Of all the scenic places in the Great Lakes, few are as splendid and wild as South Fox Island, a 3,400-acre expanse of high dunes, green forests, and unspoiled beaches about 25 miles off the coast of Leelanau County, Michigan. A third of the land is owned by the state in large parcels dispersed across the island.

In 1988, David Johnson, who earned much of his wealth by converting an old cement factory near Petoskey into the billion-dollar Bay Harbor resort, purchased the other two-thirds of South Island, or 2,204 acres. There Mr. Johnson built Mirada Ranch, a luxurious maritime retreat that sported a paved runway for his fleet of airplanes, a magnificent main house, well-appointed guest houses, and a barn for purebred Tennessee walking horses.

Soon after he bought the land, Mr. Johnson, who is 52, first proposed swapping a portion of his holdings for public land in order to establish a clear boundary. In an interview, Mr. Johnson said trespassing and his family’s safety was his primary concern. "I’ve found strangers, people I didn’t know and didn’t invite, standing in my guest cottages," he said. "I’ve had confrontations on my land with hunters carrying loaded weapons who weren’t happy when I asked them to leave. Trespassing has been a significant issue out there."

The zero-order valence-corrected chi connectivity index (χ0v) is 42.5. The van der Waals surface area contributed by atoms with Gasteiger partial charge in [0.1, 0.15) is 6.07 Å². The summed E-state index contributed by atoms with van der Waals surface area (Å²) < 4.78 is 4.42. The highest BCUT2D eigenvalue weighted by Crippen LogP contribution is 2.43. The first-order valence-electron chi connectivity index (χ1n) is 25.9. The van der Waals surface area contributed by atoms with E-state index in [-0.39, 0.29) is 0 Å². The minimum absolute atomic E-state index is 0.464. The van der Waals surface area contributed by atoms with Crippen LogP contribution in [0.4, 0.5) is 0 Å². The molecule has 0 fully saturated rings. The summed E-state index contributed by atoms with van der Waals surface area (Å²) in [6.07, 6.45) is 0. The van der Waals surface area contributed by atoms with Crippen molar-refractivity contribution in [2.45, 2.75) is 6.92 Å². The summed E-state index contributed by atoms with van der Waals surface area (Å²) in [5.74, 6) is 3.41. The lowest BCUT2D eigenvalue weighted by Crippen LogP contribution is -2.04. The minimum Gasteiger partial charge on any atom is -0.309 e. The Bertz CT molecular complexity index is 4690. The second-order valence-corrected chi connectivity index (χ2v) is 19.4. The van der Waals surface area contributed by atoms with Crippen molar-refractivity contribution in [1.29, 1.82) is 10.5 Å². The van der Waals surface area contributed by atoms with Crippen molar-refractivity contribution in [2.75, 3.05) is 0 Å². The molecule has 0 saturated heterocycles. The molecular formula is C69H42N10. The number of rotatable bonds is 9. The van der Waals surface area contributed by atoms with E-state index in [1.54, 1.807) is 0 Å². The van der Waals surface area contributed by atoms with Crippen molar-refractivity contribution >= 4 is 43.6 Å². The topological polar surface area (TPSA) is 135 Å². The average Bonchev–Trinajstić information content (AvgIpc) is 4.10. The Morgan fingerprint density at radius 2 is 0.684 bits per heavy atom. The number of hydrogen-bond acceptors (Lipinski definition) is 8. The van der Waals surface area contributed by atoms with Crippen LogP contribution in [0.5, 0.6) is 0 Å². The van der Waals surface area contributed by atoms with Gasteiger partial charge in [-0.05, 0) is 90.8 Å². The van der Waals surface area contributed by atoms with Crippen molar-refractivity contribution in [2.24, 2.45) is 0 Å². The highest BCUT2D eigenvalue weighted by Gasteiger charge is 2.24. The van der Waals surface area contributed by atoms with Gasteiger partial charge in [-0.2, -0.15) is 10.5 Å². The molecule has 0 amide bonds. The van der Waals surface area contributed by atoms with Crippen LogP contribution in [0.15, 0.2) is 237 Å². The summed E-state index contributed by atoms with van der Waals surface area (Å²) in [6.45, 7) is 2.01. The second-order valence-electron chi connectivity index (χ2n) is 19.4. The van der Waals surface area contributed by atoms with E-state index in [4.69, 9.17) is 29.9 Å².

But critics, including senior DNR officials, said Mr. Johnson exaggerated the trespass and safety issues and that the various swap proposals would have unfairly benefited him at the public’s expense.

Mr. Johnson sweetened the deal in 2000 by offering to trade 665 acres he owned for 625 acres of state-protected land. The proposal would have given Mr. Johnson the southern two-thirds of the island including a particularly beautiful 115-acre parcel with an historic lighthouse and a mile of breathtaking beach. The lighthouse and beach had once belonged to the federal government. The state took possession in 1971 after it signed a binding agreement and a deed restriction that said the United States would retain the authority to review and approve any new change in ownership.

DNR Director Cool jumped at Mr. Johnson’s proposal. He even accompanied Mr. Johnson to a meeting with federal wildlife officials in Minnesota, who were needed to sign off on the exchange. In December 2000, despite scant public comment, Mr. Cool formally approved the swap.